Weekly checklist: Graduate, then visit seven elementary schools with play for children

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May 19, 2014

By Mike Killeen

You've just completed your senior year at the College of Saint Benedict and Saint John's University. You've walked in commencement, and you've returned your graduation gown. What's next?

  1. Take a bit of time off;
  2. Start a new job;
  3. Perform a play for children in grades K-3 at seven elementary schools for five days.

For four graduates, the answer is "3".

CSB graduates (and twins) Rose and Marcelline Gangl and SJU graduates Robb Goetzke and Tom Schultz will perform the play, The Bell, for elementary school audiences from Monday, May 19, through Friday, May 23. CSB junior Heidi Hurrle completes the cast.

They will perform a local showing of the play at 6:30 p.m. Wednesday, May 21, in the Gallery Lounge, Benedicta Arts Center, CSB. The one-act, 40-minute production is targeted to children ages 5-8, but the public is welcome.

The fact that four graduates were willing to delay their post-graduation plans and stage the play impresses Kaarin Johnston, professor of theater at CSB and SJU and the director of the show.

"The fact that four (graduates) want to do this is just amazing," Johnston said. "All of them are wonderful people."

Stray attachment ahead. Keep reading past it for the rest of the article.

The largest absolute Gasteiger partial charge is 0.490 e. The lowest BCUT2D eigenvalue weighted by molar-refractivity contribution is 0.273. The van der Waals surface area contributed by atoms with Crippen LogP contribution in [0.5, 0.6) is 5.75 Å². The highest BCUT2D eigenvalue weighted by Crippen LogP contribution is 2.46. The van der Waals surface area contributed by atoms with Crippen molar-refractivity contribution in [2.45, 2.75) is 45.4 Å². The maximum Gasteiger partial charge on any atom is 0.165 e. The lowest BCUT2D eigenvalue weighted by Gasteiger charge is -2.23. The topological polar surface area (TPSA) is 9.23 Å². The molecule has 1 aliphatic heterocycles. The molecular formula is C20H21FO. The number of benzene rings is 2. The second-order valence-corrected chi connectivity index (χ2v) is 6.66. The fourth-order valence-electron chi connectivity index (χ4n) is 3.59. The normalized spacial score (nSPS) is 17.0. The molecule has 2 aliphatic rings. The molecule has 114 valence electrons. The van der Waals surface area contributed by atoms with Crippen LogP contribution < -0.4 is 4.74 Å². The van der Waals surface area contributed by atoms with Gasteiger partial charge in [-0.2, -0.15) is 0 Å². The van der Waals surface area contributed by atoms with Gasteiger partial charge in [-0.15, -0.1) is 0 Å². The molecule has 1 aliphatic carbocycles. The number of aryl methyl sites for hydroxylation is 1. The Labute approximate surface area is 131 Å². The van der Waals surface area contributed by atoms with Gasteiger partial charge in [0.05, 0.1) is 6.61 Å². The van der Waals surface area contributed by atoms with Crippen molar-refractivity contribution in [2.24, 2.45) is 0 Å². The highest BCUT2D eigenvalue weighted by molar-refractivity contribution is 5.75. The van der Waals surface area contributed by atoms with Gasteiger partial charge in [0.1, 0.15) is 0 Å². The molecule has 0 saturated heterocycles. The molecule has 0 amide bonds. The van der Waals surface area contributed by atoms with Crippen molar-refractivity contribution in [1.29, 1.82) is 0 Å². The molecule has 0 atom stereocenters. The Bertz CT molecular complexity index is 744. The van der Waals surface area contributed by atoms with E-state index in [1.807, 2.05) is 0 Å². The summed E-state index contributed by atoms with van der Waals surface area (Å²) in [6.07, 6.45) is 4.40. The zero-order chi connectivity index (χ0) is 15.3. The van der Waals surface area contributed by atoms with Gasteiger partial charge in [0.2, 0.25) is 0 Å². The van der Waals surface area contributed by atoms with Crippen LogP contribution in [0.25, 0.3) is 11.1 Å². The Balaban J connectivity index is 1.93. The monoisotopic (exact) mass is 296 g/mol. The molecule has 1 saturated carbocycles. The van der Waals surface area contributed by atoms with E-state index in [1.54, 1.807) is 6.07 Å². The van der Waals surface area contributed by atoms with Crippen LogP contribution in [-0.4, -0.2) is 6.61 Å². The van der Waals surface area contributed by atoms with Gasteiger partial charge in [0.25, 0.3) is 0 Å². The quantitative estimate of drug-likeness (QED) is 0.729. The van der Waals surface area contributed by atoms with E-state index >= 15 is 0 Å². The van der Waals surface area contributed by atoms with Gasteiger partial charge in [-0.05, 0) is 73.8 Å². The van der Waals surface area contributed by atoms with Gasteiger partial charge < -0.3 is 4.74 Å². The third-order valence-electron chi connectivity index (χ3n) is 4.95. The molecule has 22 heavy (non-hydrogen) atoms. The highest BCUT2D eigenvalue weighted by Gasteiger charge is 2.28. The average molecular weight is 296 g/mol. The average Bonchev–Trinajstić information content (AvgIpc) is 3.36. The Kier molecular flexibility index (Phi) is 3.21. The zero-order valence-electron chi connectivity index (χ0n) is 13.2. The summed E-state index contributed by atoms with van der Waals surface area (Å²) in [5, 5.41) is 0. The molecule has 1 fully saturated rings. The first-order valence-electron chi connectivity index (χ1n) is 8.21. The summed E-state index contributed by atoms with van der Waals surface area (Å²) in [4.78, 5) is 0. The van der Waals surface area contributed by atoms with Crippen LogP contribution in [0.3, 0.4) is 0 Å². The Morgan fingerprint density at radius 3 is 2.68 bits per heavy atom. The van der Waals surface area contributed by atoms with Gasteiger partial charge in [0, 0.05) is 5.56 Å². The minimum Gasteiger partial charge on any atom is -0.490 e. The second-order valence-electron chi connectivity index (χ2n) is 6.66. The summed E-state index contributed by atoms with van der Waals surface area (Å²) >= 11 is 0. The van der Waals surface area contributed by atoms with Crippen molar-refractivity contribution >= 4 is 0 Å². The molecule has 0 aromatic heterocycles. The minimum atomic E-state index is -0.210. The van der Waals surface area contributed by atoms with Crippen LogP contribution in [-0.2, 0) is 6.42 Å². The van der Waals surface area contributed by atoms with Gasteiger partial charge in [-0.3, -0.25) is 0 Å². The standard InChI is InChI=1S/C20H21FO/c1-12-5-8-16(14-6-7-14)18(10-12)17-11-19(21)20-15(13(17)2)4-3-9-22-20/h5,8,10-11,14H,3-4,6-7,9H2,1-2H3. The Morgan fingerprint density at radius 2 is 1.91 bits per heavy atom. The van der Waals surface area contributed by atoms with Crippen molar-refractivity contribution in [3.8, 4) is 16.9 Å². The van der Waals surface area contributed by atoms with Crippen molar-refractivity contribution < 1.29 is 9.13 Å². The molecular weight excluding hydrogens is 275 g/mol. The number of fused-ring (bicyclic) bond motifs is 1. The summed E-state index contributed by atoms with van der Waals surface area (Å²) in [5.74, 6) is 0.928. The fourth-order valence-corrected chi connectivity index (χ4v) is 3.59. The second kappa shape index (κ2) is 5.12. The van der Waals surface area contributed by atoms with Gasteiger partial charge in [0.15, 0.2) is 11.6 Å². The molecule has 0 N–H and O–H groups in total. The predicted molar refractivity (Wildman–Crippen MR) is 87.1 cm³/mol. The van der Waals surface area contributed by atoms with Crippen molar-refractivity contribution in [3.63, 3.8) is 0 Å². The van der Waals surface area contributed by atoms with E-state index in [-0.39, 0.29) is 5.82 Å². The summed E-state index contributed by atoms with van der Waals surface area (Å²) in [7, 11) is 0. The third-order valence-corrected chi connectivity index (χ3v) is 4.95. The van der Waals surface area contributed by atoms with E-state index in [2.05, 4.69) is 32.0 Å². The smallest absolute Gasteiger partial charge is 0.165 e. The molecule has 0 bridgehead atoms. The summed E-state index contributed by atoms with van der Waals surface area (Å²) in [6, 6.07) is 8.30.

The origin of the performance dates back to 1986, when CSB and SJU students performed shows for elementary students during January Term (more popularly known as J-Term). SJU graduate Dean Holt, who now performs at the Children's Theater in Minneapolis, was one of the many actors who took part in those J-Term performances.

"When J-Term went away, we didn't go out for a while and we kept trying to figure out how we could get back to that," said Johnston, who has been involved in the elementary tour since its inception. "About five or six years ago, we started going out the week after graduation."

Last year, the Gangls performed with Johnston on the elementary tour. This year, Johnston put out an announcement for auditions. Although the play was originally written for four actors, Johnston "parceled" out the roles and was able to select five actors.

Johnston said the play appealed to the actors on several levels.

"It's very fun for (the actors)," Johnston said. "The Gangls, they want to work with children, so the more experience they have, the more confident they become. Tom is interested in seeing what it's like, because he might fall in love with performing for children. I can say for our (theater) majors, many times the first job they get is working with a theater for children. It's very important for them to have that experience."

The Bell, written by British child drama specialist Brian Way, is an interactive play where the audience will create sounds, pantomime fixing food and become a storm at sea. It is the story of Tom the Bell-Man (Goetzke) and his lilac-colored lamb named Wag. A stranger asks them to make the Bell of Happiness, and with the audience's help, Tom and Wag have exciting adventures to collect the necessary ingredients. Rose Gangl plays the princess, Marcelline Gangl is the queen and blind Mary, Schultz portrays the quiet man and George, and Hurrle is the royal grandmother.

"The actors are so energized by this, because the feedback from the audience is so different than what comes from performances (here). The kids, their eyes are as big as saucers."

And, that's thanks to some graduates who don't mind working post-graduation.